What is Blepharitis?

Blepharitis is an inflammation of the eyes. It usually affects the margins of the eyelids.

It is not sight threatening, usually not serious but may become an uncomfortable and irritating problem. Both eyes are usually affected.

What causes Blepharitis?

There are different recognized types of blepharitis that include:

Staphylococcal infection Seborrhoeic and Meibomian gland dysfunction. These often occur together. It is also associated with Dry Eye Syndrome and Rosacea.

How is it treated?

  • There is no one-off cure.
  • The symptoms tend to recur if you do not keep up with treatment.
  • The main treatment is regular eyelid hygiene.
  • You might need additional treatments that include antibiotics (prescribed for up to 3 months), steroid creams, eye lubricants and specific medication for any associated conditions.
  • Perseverance and practice are important, as it will take a few weeks before the effects of treatment are noticed.

Eyelid hygiene routine

The aim is to soothe the eyelids, unplug any blocked glands and clean away any debris.

This routine consists of 3 parts:

  1. Warmth, which will make the oils in the glands more runny and soften the crust around the eyelashes
  2. Massage, which helps push the oily secretions out of the glands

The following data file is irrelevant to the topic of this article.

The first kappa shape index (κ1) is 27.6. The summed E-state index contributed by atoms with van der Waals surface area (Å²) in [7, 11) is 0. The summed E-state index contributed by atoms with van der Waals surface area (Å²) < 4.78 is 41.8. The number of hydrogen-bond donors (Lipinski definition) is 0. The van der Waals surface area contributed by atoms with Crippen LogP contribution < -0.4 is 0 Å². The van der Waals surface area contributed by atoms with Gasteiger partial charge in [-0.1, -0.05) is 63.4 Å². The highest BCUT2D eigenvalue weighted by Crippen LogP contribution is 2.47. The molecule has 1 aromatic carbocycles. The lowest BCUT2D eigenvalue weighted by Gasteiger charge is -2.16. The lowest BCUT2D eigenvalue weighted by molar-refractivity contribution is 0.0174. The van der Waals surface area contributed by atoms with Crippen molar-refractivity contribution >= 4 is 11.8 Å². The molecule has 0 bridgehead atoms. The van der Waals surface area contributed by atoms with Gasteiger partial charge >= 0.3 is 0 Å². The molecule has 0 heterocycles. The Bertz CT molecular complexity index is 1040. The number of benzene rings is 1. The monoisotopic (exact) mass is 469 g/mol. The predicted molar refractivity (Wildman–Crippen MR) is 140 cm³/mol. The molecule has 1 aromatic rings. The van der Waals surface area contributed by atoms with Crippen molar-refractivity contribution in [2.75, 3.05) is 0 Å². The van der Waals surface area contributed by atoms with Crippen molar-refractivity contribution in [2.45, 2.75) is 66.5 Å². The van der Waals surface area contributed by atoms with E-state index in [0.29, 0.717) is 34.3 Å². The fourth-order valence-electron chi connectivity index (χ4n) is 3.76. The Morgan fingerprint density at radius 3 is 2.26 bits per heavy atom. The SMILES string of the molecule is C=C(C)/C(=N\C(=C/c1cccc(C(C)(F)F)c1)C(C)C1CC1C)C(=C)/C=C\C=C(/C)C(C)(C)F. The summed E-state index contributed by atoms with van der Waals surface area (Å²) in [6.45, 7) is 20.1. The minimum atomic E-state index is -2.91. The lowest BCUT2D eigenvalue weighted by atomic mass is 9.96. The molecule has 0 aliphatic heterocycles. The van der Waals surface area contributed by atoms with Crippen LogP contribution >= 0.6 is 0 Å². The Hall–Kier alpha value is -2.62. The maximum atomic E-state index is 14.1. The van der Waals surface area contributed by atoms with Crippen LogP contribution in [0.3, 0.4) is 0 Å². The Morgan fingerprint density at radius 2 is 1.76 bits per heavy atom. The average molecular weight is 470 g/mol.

3. Cleaning, which will remove the crusts from the eyelid edges.

This routine should be followed at least once a day, every day until symptoms settle.
Continue the routine once daily to prevent flare ups.

How to do the hygiene routine:

1. Warmth – Press a flannel soaked in very warm water gently onto your eyelids for about 5 to 10 minutes. Keep re-warming the flannel when it cools down.
There are reusable heat bags specially designed for use on eyes. They retain the warmth for longer and are available at chemists and opticians.

2. Massage – Close your eyes. Massage your eyelids immediately after applying the warm flannels. Use your index or middle finger and sweep the fingertip from the inner corner of the eye along the eyelid towards the outer part of your eye.

Do the upper and lower lids separately. Repeat this sweeping massage 5 to 10 times. The massage should be firm but not hurt your eyeballs.

3. Cleaning – Use cotton wool pads or specially designed eye flannels soaked in cooled boiled water. Don’t use tipped cotton buds. Cleanse the edge of your eyelids and remove any crusts from the base of the eyelashes.

You can add baby shampoo to the water. Add a few drops to a small cup of cooled boiled water, clean eyelids and wash the shampoo off.

You can also use sodium bicarbonate. Dilute a teaspoonful in a cup of cooled boiled water. If antibiotic cream has been prescribed, apply this next.

Castle Quay Medical Centre, Harbour Reach,
Rue De L’Etau, St Helier,
Jersey JE2 3EH

01534 745510

Spiteri Eyecare